Paul Waldman says the Secret Service should examine its procedures to make sure there are no threats to the White House--but without losing the openness so valuable to democracy
updated 10:55 AM EDT, Wed October 1, 2014
Jesse Williams says the videotape and 911 call that resulted in police gunning down John Crawford at a Walmart reveals the fatal injustice of racial assumptions
updated 7:03 PM EDT, Tue September 30, 2014
Mel Robbins says officials should drop the P.C. pose: The beheading in Oklahoma was not workplace violence. Plenty of evidence shows Alton Nolen was an admirer of ISIS.
updated 3:11 PM EDT, Tue September 30, 2014
The Occupy Central movement has already achieved much by bringing greater attention to Hong Kong's struggle for democracy, William Piekos says..
updated 3:11 PM EDT, Tue September 30, 2014
The Occupy Central movement has already achieved much by bringing greater attention to Hong Kong's struggle for democracy, writes William Piekos.
updated 10:13 AM EDT, Tue September 30, 2014
As Prime Minister Narendra Modi visits America, Madeleine Albright says a world roiled by conflict needs these two great democracies to commit to moving their partnership forward
updated 10:04 AM EDT, Tue September 30, 2014
John Sutter: Lake Providence, Louisiana, is the parish seat of the "most unequal place in America." And until somewhat recently, the poor side of town was invisible on Google Street View.
updated 9:11 AM EDT, Mon September 29, 2014
Julian Zelizer says in the run up to the 2016 election the party faces divisions on its approach to the U.S.'s place in the world
updated 10:19 AM EDT, Mon September 29, 2014
Ruben Navarrette says Common Core supporters can't devise a new set of standards and then fail to effectively sell it.
updated 9:29 AM EDT, Tue September 30, 2014
Earlier this month, Kenyans commemorated the heinous attack on the Westgate Mall in Nairobi.
updated 2:59 PM EDT, Tue September 30, 2014
David Wheeler says Colorado students are right to protest curriculum changes that downplays civil disobedience.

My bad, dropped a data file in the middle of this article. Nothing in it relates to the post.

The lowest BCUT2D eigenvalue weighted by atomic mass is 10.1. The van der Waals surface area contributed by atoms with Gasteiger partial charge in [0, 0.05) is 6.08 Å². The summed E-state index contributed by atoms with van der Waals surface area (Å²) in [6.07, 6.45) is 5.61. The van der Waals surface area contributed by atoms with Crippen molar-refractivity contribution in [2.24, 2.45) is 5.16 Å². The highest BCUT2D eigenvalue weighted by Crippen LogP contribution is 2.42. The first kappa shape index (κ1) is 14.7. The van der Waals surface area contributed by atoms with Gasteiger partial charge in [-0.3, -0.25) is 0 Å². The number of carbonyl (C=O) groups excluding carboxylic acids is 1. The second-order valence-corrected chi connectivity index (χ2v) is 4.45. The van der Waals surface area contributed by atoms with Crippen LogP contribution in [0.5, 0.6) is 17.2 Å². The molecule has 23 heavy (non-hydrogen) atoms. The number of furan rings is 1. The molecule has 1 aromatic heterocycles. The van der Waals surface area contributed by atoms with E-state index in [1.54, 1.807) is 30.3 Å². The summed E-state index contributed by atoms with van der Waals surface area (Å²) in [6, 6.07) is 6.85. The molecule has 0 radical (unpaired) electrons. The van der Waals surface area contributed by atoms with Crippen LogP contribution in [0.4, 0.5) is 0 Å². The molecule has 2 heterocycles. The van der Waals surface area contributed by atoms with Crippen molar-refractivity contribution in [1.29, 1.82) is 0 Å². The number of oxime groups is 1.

updated 9:58 PM EDT, Fri September 26, 2014
Sally Kohn says when people click on hacked celebrity photos or ISIS videos, they are encouraging the bad guys.
updated 7:55 AM EDT, Fri September 26, 2014
Loren Bunche says she walked by a homeless man every day and felt bad about it -- until one day she paused to get to know him
updated 9:32 AM EDT, Tue September 30, 2014
ISIS grabs headlines on social media, but hateful speech is no match for moderate voices, says Nadia Oweidat.
updated 8:33 AM EDT, Mon September 29, 2014
A new report counts jihadists fighting globally. The verdict? The threat isn't that big, says Peter Bergen.
updated 5:37 PM EDT, Tue September 23, 2014
Ebola could become the biggest humanitarian disaster in a generation, writes former British Prime Minister Tony Blair
updated 12:58 PM EDT, Fri September 26, 2014
ISIS has shocked the world. But will releasing videos of executions backfire? Four experts give their take.
updated 10:39 AM EDT, Fri September 26, 2014
Eric Holder kicked off his stormy tenure as attorney general with a challenge to the public that set tone for six turbulent years as top law-enforcement officer.
updated 9:09 AM EDT, Fri September 26, 2014
LZ Granderson says Obama was elected as a war-ending change agent, not a leader who would leave behind for his successor new engagement in Iraq and Syria. Is he as disappointed as the rest of us?
updated 5:10 AM EDT, Wed September 24, 2014
Gayle Lemmon says the question now is how to translate all the high-profile feminizing into real gains for women
ADVERTISEMENT
ADVERTISEMENT
ADVERTISEMENT
ADVERTISEMENT